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Public Sector employment rules - can you appoint someone to a job you haven't held a recruitment process for?

(17 Posts)
giveadogabonio Mon 31-Mar-14 20:29:01

I've worked for a frontline public service and the civil service. We used to have rules in both of those organisations that if a post came up, even if there was a strong internal candidate there had to be a recruitment process for it (not necessarily external - sometimes from within the organisation).

I know work for a parish council. We have a team leader, a deputy and then 6 'workers' in my team. The deputy left last week and today I've had an email saying the management have looked at everybody's experience and skills and decided to give the deputy's job to a named worker.

THere's no mention of it being acting or temporary - just that this is now her role, but they haven't opened up a recruitment process to anybody else.

Is this allowed? It seems strange to me, as it wouldn't have been in my previous organisations, but it could be ok?

giveadogabonio Mon 31-Mar-14 20:30:12

when I say they've looked at everybody's skills and experience - this hasn't been done via an application process, I don't know how they've done it tbh. Sounds like an informal chat in the office behind our backs.

TheReluctantCountess Mon 31-Mar-14 20:34:26

I'd like to know too. Recently several people in my workplace have been given promotions to jobs which have not been advertised. It is very unfair on others who may have wished to apply.

giveadogabonio Mon 31-Mar-14 20:41:04

I wonder if Flowery still posts on here..

giveadogabonio Mon 31-Mar-14 20:41:27

It sucks, doesn't it reluctant?

SamanthaJones Mon 31-Mar-14 20:45:54

It is allowed afaik - it's only the civil service / public sector where the 'fair and open competition' thing is so prevalent.

In business organisations / commerce managers are generally allowed to hire whoever they want (subject to not breaking the law).

giveadogabonio Mon 31-Mar-14 20:46:50

I'm still in the public sector, Samantha. I work for a parish council.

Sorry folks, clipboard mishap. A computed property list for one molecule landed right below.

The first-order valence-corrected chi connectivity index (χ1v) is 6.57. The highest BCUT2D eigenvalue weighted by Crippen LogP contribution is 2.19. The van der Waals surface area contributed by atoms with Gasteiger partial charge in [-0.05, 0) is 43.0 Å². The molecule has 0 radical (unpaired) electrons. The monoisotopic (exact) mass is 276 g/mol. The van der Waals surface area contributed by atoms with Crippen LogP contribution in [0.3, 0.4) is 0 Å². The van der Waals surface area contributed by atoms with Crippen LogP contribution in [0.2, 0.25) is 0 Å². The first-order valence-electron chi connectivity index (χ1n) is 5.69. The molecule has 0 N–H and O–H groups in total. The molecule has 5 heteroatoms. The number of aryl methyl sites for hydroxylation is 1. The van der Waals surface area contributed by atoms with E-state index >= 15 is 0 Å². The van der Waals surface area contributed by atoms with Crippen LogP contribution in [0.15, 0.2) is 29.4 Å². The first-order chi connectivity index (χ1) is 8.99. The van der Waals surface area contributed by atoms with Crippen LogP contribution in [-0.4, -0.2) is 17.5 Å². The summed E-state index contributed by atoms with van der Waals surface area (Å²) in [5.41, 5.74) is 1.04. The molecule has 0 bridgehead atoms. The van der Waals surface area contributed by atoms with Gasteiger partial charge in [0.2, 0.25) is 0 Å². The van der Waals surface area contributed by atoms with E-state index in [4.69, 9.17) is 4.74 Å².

SamanthaJones Mon 31-Mar-14 20:47:10

And sometimes jobs aren't advertised, that's life! Life isn't always fair tbh.

SamanthaJones Mon 31-Mar-14 20:47:55

You could look on the intranet and see what their own rules say?

giveadogabonio Mon 31-Mar-14 20:53:08

Sorry, this isn't AIBU Samantha, I'm looking for answers from people who actually know what they're talking about.

giveadogabonio Mon 31-Mar-14 20:55:26

Actually loling at the idea of a Parish Council having an intranet.

MrsPnut Mon 31-Mar-14 20:58:51

Do you have access to your local branch of the association of local councils? We use ours to provide specialist advice along with the staff at our local district council on occasion.

I am a parish councillor and we wouldn't appoint without advertising, even if it's just an advert on the notice board.

giveadogabonio Mon 31-Mar-14 21:02:50

Thanks MrsPnut, I didn't know about them. Have looked and there is a local branch. Will give them a call tomorrow and see what they say.

Thanks for your help.

flowery Mon 31-Mar-14 21:03:43

There's no legal requirement to advertise internally or externally, but public sector organisations generally have internal policies and procedures that require some kind of process.

I don't know anything about parish councils but I would expect some kind of procedures around how they operate, how decisions are made, how money is spent etc, and rules about recruitment decisions including head count should be included somewhere I would have thought.

giveadogabonio Mon 31-Mar-14 21:07:25

Thank you Flowery, I will look into it in that case.

SamanthaJones Mon 31-Mar-14 21:10:02

Er I do know what I'm talking about but whatever.

giveadogabonio Tue 01-Apr-14 13:32:43

Whatever indeed.

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